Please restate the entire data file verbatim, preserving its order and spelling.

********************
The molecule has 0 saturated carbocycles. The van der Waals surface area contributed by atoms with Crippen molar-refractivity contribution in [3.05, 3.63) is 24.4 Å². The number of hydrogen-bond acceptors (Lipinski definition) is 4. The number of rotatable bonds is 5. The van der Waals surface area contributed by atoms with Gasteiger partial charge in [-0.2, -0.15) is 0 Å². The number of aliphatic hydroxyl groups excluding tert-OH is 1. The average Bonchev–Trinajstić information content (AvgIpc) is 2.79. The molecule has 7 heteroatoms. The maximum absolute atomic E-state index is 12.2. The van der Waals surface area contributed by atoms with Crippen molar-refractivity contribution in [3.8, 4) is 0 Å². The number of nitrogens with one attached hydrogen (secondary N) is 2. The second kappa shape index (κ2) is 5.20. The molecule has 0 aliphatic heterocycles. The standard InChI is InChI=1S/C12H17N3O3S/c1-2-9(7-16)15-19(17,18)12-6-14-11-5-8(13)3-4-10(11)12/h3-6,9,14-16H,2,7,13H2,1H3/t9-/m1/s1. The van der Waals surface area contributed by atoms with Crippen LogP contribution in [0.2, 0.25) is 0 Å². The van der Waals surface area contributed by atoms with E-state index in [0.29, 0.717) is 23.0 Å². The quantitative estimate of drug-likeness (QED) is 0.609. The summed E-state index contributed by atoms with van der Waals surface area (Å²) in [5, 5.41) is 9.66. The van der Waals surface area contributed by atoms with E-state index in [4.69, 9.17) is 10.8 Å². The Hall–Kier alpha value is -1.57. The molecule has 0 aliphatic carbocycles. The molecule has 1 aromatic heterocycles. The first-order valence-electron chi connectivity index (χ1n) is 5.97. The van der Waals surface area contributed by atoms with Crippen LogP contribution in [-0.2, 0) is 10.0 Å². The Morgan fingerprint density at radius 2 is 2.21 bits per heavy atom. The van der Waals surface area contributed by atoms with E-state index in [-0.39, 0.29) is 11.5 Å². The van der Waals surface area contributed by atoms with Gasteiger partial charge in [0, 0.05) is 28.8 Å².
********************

The molecule has 0 saturated carbocycles. The van der Waals surface area contributed by atoms with Crippen molar-refractivity contribution in [3.05, 3.63) is 24.4 Å². The number of hydrogen-bond acceptors (Lipinski definition) is 4. The number of rotatable bonds is 5. The van der Waals surface area contributed by atoms with Gasteiger partial charge in [-0.2, -0.15) is 0 Å². The number of aliphatic hydroxyl groups excluding tert-OH is 1. The average Bonchev–Trinajstić information content (AvgIpc) is 2.79. The molecule has 7 heteroatoms. The maximum absolute atomic E-state index is 12.2. The van der Waals surface area contributed by atoms with Crippen molar-refractivity contribution in [3.8, 4) is 0 Å². The number of nitrogens with one attached hydrogen (secondary N) is 2. The second kappa shape index (κ2) is 5.20. The molecule has 0 aliphatic heterocycles. The standard InChI is InChI=1S/C12H17N3O3S/c1-2-9(7-16)15-19(17,18)12-6-14-11-5-8(13)3-4-10(11)12/h3-6,9,14-16H,2,7,13H2,1H3/t9-/m1/s1. The van der Waals surface area contributed by atoms with Crippen LogP contribution in [0.2, 0.25) is 0 Å². The van der Waals surface area contributed by atoms with E-state index in [0.29, 0.717) is 23.0 Å². The quantitative estimate of drug-likeness (QED) is 0.609. The summed E-state index contributed by atoms with van der Waals surface area (Å²) in [5, 5.41) is 9.66. The van der Waals surface area contributed by atoms with E-state index in [4.69, 9.17) is 10.8 Å². The Hall–Kier alpha value is -1.57. The molecule has 0 aliphatic carbocycles. The molecule has 1 aromatic heterocycles. The first-order valence-electron chi connectivity index (χ1n) is 5.97. The van der Waals surface area contributed by atoms with Crippen LogP contribution in [-0.2, 0) is 10.0 Å². The Morgan fingerprint density at radius 2 is 2.21 bits per heavy atom. The van der Waals surface area contributed by atoms with E-state index in [-0.39, 0.29) is 11.5 Å². The van der Waals surface area contributed by atoms with Gasteiger partial charge in [0, 0.05) is 28.8 Å².